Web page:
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  • Ross Moughtin

When The Queue became a pilgrimage


“Apologies to anyone waiting on their pizza,” tweeted Domino’s Pizza on Tuesday, “we've just received an order from Holly and Phil.”


Yes, it’s been a difficult week – to say the least – for ITV’s This Morning presenters, Phillip Schofield and Holly Willoughby. They have received a torrent of abuse for what must be the worst offence imaginable for anyone English: queue jumping. And we are not talking about any old queue; we are talking about The Queue.


It seems that the pair had been given media accreditation to cover the Queen's lying-in-state as journalists. As This Morning explained "They did not jump the queue, have VIP access or file past the Queen lying in state - but instead were there in a professional capacity as part of the world's media to report on the event."


All this is because The Queue soon assumed a special status. Its own

own weather forecast, Twitter feed, Instagram account and YouTube channel. A queue with pastors, Samaritans, video screens and psychologists analysing it. A queue that even celebrities are lining up to join. A 4.9-mile-long queue that at times came to such a standstill that there was a queue for The Queue.


As the Washington Post headlined: Is There Anything More British Than ‘The Queue’? In fact, in his essay on the English people, George Orwell remarked that any foreign observer would be struck by their orderly behaviour and in particular “the willingness to form queues.”


For myself, I hate queues. I completely identify with philosopher Julian Baggini who confesses: “Waiting is so unusual that many of us can't stand in a queue for 30 seconds without getting out our phones to check for messages or to Google something.”


But this Queue was different.


As it happened my ordained daughter was on the Faith Team, essentially one of chaplains organised from Lambeth Palace, to minister to the Queue. In fact, it snaked right through her parish along the Albert embankment. For her, a deeply moving experience.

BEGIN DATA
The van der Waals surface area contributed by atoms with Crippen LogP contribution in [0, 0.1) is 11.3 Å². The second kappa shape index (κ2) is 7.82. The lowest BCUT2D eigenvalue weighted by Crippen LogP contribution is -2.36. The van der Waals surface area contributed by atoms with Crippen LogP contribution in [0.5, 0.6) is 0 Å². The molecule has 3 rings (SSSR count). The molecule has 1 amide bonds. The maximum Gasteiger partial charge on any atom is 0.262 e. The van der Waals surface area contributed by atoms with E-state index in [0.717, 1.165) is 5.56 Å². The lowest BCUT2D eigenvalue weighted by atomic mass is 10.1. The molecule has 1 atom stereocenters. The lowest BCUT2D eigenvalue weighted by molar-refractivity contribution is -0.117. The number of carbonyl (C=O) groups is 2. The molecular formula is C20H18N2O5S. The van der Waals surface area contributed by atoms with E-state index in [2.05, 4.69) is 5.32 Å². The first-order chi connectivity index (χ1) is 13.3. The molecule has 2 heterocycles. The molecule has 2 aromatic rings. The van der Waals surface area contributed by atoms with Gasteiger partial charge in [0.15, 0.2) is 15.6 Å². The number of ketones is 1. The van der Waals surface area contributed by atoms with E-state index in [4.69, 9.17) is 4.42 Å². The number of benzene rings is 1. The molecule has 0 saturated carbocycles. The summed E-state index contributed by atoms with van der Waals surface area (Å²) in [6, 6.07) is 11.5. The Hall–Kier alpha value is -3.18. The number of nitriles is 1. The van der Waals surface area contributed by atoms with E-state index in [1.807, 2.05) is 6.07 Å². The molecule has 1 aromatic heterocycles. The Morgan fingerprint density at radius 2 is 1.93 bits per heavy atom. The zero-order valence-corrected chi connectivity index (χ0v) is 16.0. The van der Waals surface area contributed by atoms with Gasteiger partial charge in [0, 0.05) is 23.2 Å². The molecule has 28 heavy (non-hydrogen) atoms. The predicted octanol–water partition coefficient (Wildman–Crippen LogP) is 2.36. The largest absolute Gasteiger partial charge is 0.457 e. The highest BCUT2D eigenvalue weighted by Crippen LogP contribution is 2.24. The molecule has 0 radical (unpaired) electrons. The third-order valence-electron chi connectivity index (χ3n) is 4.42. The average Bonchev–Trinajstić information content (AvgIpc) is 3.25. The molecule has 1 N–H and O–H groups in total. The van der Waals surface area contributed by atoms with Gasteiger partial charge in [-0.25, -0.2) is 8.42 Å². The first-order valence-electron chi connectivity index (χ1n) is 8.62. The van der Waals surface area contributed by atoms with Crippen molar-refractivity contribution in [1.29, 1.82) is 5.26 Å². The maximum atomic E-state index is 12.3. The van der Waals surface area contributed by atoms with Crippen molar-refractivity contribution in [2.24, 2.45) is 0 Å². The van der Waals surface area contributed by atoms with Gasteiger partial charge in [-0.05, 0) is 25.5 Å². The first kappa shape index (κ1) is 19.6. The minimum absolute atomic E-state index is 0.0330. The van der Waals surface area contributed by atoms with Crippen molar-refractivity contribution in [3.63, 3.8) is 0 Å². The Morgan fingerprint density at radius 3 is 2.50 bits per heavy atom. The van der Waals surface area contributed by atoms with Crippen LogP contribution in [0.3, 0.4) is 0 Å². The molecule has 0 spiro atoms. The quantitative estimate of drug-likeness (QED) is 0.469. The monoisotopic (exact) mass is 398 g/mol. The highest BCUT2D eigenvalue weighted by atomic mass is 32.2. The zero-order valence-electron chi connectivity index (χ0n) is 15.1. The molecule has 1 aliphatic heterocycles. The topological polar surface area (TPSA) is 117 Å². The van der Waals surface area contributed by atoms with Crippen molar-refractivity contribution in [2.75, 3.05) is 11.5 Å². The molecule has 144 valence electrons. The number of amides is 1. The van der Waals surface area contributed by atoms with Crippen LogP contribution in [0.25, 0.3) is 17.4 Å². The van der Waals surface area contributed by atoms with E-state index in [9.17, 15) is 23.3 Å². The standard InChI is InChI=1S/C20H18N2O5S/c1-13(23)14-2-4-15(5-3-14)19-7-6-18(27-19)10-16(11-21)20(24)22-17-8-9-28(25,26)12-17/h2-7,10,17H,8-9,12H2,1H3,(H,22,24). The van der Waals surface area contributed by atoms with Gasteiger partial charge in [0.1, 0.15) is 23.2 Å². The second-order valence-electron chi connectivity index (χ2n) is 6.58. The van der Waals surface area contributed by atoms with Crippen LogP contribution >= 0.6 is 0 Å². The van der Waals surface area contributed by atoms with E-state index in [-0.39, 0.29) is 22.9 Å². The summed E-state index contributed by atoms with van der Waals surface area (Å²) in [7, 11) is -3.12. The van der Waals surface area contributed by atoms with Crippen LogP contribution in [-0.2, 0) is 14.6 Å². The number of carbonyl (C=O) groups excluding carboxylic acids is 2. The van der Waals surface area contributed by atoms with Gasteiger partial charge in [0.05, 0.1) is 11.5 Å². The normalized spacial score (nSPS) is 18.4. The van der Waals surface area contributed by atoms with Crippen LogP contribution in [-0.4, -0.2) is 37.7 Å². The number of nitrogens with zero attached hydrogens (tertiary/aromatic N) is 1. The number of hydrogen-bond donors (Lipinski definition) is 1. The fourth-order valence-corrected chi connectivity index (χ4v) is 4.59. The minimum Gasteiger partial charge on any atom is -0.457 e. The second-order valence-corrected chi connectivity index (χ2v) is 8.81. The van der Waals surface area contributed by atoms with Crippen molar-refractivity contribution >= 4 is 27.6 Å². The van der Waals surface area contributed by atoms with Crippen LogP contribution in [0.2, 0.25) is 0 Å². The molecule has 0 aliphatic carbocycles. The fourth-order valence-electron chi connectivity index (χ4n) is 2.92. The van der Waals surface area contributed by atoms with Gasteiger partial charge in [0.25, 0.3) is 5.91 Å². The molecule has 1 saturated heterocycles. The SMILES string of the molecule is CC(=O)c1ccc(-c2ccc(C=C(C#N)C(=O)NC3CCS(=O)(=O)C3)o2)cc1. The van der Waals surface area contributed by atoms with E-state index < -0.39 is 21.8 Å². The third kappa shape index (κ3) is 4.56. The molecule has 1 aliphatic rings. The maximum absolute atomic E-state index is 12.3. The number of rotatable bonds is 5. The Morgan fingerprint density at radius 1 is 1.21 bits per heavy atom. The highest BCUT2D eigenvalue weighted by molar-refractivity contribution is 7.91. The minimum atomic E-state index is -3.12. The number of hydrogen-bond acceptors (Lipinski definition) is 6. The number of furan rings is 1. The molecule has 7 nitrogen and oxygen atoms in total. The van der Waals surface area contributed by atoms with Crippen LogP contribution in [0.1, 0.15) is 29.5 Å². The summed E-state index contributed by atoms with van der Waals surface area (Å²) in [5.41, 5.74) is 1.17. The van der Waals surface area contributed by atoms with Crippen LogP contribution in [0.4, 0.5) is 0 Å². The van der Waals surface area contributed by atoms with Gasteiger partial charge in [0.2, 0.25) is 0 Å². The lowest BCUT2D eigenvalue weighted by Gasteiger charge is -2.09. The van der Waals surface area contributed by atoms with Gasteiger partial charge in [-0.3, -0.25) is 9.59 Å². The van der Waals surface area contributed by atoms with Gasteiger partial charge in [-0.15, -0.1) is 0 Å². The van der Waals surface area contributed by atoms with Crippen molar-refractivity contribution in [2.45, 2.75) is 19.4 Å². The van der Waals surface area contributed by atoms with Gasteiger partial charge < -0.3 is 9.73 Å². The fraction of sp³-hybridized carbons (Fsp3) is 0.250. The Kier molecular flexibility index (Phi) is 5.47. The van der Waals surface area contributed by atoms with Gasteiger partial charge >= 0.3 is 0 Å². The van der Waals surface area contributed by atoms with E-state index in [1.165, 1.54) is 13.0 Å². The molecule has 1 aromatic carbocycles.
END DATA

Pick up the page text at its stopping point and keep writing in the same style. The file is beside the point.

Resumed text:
She tells me that The Queue developed a life of its own with deep relationships being forged as Queuers trudged together along the south bank of the Thames. They spoke of belonging to their Queue family.


As you can imagine, strict rules were observed. No way could you simply join your friend or spouse, marking your place. Everyone had queued from the start.


In all his she compared it to a Pilgrimage, in that for many joining The Queue became an end in itself: they joined The Queue simply to be part of The Queue. For some, a deeply spiritual experience – something beyond definition.


As far as I can see there is no mention of a queue in the Bible, but nevertheless there is deeply moral in the act of queuing. We are talking here about justice and fairness. If there is a scarce resource or a limited opportunity, those who arrive first have priority. To jump a queue, to push in, is simply an act of utter selfishness.


Queueing means that we value everyone equally, a profoundly Biblical concept. So you can’t buy your way to the front of a queue, neither can you pull rank. Hence the outrage against Holly and Philip.


But there are certain social conventions in which some people can move through a queue, even go straight to the front. I recall one paramedic being ushered to the front of one supermarket queue during the pandemic. It wasn’t just that his time was more valuable, it was their way of saying “thank you.”


Good order as represented by queuing is paramount, especially in situations of stress when “every man for himself” can lead to a dangerous stampede In contrast, we have the Birkenhead drill in which women and children go first.


Queues are a measure of our concern for one another, of social justice. And so it comes as a shock – as it did for those first disciples – when Jesus taught “So the last will be first, and the first will be last.” (Luke 20:16). As ever Jesus seems to be turning convention on its head, challenging our deeply-held assumptions.


In fact, this is his conclusion from his parable of the workers in the vineyard. You will remember that at the end of the day they queue to receive their wages with those who worked for ten hours at the back of the queue while those who had worked just one hour at the front.


To the anger of those who had worked all day, they are all paid the same. It didn’t seem fair. But as Jesus explained, they were paid what they were promised. “Are you envious because I am generous?’


Here Jesus is focussing on our sense of entitlement, that we think we have any claim on God’s goodness, in that somehow we deserve his grace, some of us even more than others.


Of course in everyday life, we need to queue. After all they queued in the parable. But the reality is that such is God’s love for each of us that as in The Queue riches and rank count for nothing; we simply rely on God’s unconditional love.


For the reality is that all of us are welcomed into God’s Kingdom, each of us may receive the full bounty of his grace.


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